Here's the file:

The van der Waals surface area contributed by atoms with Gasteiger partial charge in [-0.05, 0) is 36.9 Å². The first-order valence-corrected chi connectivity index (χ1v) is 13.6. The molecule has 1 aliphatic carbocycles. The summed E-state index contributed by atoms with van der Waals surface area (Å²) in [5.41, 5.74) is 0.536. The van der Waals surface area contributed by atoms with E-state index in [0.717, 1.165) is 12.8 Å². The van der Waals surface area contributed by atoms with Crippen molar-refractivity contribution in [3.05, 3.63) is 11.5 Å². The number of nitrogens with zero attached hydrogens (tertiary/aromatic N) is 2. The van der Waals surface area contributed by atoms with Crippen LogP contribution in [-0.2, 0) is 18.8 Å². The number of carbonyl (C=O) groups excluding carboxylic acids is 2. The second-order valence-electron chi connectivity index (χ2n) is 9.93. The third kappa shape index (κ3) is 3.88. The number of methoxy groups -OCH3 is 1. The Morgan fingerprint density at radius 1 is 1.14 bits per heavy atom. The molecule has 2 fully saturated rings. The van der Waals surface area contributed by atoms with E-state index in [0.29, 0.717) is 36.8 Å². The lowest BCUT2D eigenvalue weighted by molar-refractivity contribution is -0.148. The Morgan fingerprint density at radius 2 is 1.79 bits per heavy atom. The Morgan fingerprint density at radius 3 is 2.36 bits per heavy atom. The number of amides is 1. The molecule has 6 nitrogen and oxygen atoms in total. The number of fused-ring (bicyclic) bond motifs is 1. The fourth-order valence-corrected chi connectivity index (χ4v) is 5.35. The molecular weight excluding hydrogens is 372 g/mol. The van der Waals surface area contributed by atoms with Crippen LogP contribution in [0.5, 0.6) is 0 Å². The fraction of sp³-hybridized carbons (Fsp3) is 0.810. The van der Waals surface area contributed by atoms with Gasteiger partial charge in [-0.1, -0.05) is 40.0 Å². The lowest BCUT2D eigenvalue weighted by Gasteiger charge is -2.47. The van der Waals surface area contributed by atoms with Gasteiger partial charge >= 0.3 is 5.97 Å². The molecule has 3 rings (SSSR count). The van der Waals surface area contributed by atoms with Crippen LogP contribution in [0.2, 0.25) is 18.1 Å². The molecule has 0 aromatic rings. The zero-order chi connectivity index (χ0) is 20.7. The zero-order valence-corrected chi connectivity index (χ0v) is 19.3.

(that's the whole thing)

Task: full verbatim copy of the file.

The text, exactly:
The van der Waals surface area contributed by atoms with Gasteiger partial charge in [-0.05, 0) is 36.9 Å². The first-order valence-corrected chi connectivity index (χ1v) is 13.6. The molecule has 1 aliphatic carbocycles. The summed E-state index contributed by atoms with van der Waals surface area (Å²) in [5.41, 5.74) is 0.536. The van der Waals surface area contributed by atoms with E-state index in [0.717, 1.165) is 12.8 Å². The van der Waals surface area contributed by atoms with Crippen molar-refractivity contribution in [3.05, 3.63) is 11.5 Å². The number of nitrogens with zero attached hydrogens (tertiary/aromatic N) is 2. The van der Waals surface area contributed by atoms with Crippen LogP contribution in [-0.2, 0) is 18.8 Å². The number of carbonyl (C=O) groups excluding carboxylic acids is 2. The second-order valence-electron chi connectivity index (χ2n) is 9.93. The third kappa shape index (κ3) is 3.88. The number of methoxy groups -OCH3 is 1. The Morgan fingerprint density at radius 1 is 1.14 bits per heavy atom. The molecule has 2 fully saturated rings. The van der Waals surface area contributed by atoms with E-state index in [0.29, 0.717) is 36.8 Å². The lowest BCUT2D eigenvalue weighted by molar-refractivity contribution is -0.148. The Morgan fingerprint density at radius 2 is 1.79 bits per heavy atom. The Morgan fingerprint density at radius 3 is 2.36 bits per heavy atom. The number of amides is 1. The molecule has 6 nitrogen and oxygen atoms in total. The number of fused-ring (bicyclic) bond motifs is 1. The fourth-order valence-corrected chi connectivity index (χ4v) is 5.35. The molecular weight excluding hydrogens is 372 g/mol. The van der Waals surface area contributed by atoms with Crippen LogP contribution in [0.5, 0.6) is 0 Å². The fraction of sp³-hybridized carbons (Fsp3) is 0.810. The van der Waals surface area contributed by atoms with Gasteiger partial charge in [-0.1, -0.05) is 40.0 Å². The lowest BCUT2D eigenvalue weighted by Gasteiger charge is -2.47. The van der Waals surface area contributed by atoms with Gasteiger partial charge >= 0.3 is 5.97 Å². The molecule has 3 rings (SSSR count). The van der Waals surface area contributed by atoms with Crippen LogP contribution in [0.2, 0.25) is 18.1 Å². The molecule has 0 aromatic rings. The zero-order chi connectivity index (χ0) is 20.7. The zero-order valence-corrected chi connectivity index (χ0v) is 19.3.